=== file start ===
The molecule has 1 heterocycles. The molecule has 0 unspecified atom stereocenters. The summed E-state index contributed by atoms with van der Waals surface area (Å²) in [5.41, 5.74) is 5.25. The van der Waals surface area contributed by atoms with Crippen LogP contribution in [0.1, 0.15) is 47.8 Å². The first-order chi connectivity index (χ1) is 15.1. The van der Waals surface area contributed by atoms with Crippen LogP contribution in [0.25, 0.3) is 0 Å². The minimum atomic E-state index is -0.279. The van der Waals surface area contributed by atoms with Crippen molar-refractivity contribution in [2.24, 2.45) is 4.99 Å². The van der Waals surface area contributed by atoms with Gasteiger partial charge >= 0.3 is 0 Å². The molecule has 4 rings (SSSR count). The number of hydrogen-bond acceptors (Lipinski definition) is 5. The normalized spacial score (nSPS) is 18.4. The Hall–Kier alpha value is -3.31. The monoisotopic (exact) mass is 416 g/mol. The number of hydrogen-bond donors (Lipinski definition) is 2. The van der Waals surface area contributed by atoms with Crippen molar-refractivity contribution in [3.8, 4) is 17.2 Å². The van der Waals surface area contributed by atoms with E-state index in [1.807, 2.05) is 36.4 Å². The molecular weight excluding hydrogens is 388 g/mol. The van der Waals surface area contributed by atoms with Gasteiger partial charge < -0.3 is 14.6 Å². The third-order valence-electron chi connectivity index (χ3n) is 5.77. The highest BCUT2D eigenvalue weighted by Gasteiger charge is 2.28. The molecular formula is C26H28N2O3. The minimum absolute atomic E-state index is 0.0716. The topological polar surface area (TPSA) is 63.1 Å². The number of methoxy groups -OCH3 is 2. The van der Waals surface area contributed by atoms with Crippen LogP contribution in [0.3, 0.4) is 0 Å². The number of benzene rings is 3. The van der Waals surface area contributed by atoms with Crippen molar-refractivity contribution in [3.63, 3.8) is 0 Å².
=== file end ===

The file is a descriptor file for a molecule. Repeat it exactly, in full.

The molecule has 1 heterocycles. The molecule has 0 unspecified atom stereocenters. The summed E-state index contributed by atoms with van der Waals surface area (Å²) in [5.41, 5.74) is 5.25. The van der Waals surface area contributed by atoms with Crippen LogP contribution in [0.1, 0.15) is 47.8 Å². The first-order chi connectivity index (χ1) is 15.1. The van der Waals surface area contributed by atoms with Crippen LogP contribution in [0.25, 0.3) is 0 Å². The minimum atomic E-state index is -0.279. The van der Waals surface area contributed by atoms with Crippen molar-refractivity contribution in [2.24, 2.45) is 4.99 Å². The van der Waals surface area contributed by atoms with Gasteiger partial charge >= 0.3 is 0 Å². The molecule has 4 rings (SSSR count). The number of hydrogen-bond acceptors (Lipinski definition) is 5. The normalized spacial score (nSPS) is 18.4. The Hall–Kier alpha value is -3.31. The monoisotopic (exact) mass is 416 g/mol. The number of hydrogen-bond donors (Lipinski definition) is 2. The van der Waals surface area contributed by atoms with Crippen molar-refractivity contribution in [3.8, 4) is 17.2 Å². The van der Waals surface area contributed by atoms with E-state index in [1.807, 2.05) is 36.4 Å². The molecular weight excluding hydrogens is 388 g/mol. The van der Waals surface area contributed by atoms with Gasteiger partial charge < -0.3 is 14.6 Å². The third-order valence-electron chi connectivity index (χ3n) is 5.77. The highest BCUT2D eigenvalue weighted by Gasteiger charge is 2.28. The molecular formula is C26H28N2O3. The minimum absolute atomic E-state index is 0.0716. The topological polar surface area (TPSA) is 63.1 Å². The number of methoxy groups -OCH3 is 2. The van der Waals surface area contributed by atoms with Crippen LogP contribution in [0.3, 0.4) is 0 Å². The number of benzene rings is 3. The van der Waals surface area contributed by atoms with Crippen molar-refractivity contribution in [3.63, 3.8) is 0 Å².